Notes to broadcasters
Often rural people who migrate to the city are not aware of the problems they will face. Newcomers may encounter poor living conditions, unemployment, and a lack of social support as they move far from their families.
FADE IN MUSIC AND PLAY SOFTLY UNDER NARRATOR AND VOICE OF JUAN.
FADE OUT MUSIC.
We searched many weeks for a home. We finally found a place in a poor neighbourhood where a lot of newcomers live. We built a small shed with cardboard and tin from the city dump. We had no latrines and no water in the house. We still don’t. There’s a tap a mile down the road where we collect drinking water. Rats are a problem here. It seems there are more rats here than in the countryside!
I started working at several different jobs. The pay wasn’t good and the jobs didn’t last long. Our money started running out, but I didn’t want to give up. I was promised a job in a factory, and I kept believing that things would change.
Claudia misses life in the country. She planted tomatoes and coriander in an old bucket. But, with no land and not much water, it’s hard to grow much of anything.
One of my biggest hopes was that my young son would go to school, but we don’t have enough money for school fees. Most of the time, my son played in the garbage dump with the other children from the neighbourhood. Claudia didn’t like him playing in the dump, but sometimes he brought home useful scraps, so I didn’t pay much attention. But one day he got sick. He caught a disease from playing in the garbage. Today he is still sick and it is difficult for Claudia and I to take care of him because we work long hours.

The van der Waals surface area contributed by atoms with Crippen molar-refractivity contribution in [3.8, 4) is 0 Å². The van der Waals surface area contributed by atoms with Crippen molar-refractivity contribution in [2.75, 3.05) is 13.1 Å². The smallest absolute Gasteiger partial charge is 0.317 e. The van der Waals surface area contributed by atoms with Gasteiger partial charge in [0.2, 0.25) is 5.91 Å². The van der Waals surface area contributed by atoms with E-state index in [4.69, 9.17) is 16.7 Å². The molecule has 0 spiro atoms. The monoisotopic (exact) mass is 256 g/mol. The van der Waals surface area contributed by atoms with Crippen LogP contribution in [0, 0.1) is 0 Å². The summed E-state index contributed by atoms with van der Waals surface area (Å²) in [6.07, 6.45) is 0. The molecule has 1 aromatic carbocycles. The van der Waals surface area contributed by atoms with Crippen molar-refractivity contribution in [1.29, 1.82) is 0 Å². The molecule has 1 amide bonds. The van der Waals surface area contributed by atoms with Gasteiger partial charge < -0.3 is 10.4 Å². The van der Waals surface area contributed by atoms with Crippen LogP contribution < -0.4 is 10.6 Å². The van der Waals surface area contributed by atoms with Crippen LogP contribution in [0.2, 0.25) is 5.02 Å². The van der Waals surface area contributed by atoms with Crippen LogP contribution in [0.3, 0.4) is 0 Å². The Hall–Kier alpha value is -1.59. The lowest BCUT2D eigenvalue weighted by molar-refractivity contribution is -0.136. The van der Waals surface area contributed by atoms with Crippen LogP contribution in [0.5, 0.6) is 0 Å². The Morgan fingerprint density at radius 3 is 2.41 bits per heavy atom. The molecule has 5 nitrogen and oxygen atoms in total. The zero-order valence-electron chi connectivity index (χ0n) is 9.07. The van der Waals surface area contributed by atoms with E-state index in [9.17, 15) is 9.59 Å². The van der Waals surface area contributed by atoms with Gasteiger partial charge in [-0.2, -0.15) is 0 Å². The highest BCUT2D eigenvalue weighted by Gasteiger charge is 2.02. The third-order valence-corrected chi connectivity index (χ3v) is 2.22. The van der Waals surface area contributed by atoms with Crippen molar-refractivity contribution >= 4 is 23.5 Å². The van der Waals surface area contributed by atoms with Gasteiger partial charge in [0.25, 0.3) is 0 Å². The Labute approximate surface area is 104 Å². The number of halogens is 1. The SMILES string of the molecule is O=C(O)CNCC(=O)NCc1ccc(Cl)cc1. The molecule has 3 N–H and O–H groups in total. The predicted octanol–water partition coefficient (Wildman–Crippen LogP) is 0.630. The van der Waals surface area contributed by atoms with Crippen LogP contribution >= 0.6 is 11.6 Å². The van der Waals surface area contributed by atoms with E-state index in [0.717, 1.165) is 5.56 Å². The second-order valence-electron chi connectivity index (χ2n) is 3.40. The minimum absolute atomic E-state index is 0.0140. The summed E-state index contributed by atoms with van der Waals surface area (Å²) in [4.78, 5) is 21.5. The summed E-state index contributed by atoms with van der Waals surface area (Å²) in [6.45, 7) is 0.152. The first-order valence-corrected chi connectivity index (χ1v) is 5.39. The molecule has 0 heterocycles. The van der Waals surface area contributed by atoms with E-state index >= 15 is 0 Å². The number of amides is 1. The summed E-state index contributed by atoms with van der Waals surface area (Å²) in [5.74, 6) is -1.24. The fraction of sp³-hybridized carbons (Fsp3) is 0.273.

So now we have made another decision. We plan to return to our village where our family can help us take care of our son. We don’t know yet how we will get home. Speaking honestly, I think coming to the city was a mistake.
I feel ashamed about returning to our village with less money than when I left. I no longer think the city can provide the things I want. I guess, as the wise people say, experience is sometimes the best teacher. I only wish I had respected Uncle Silvio’s advice — but I have learned the hard way.
FADE IN MUSIC AND CONTINUE QUIETLY UNDER NARRATOR.
FADE OUT MUSIC.
– END –
- This script was adapted from Developing Countries Farm Radio Network, script 23-7, September 1991. The original script was written by Indira Ganaselall of Guelph, Canada, and formerly from Trinidad and Tobago, West Indies.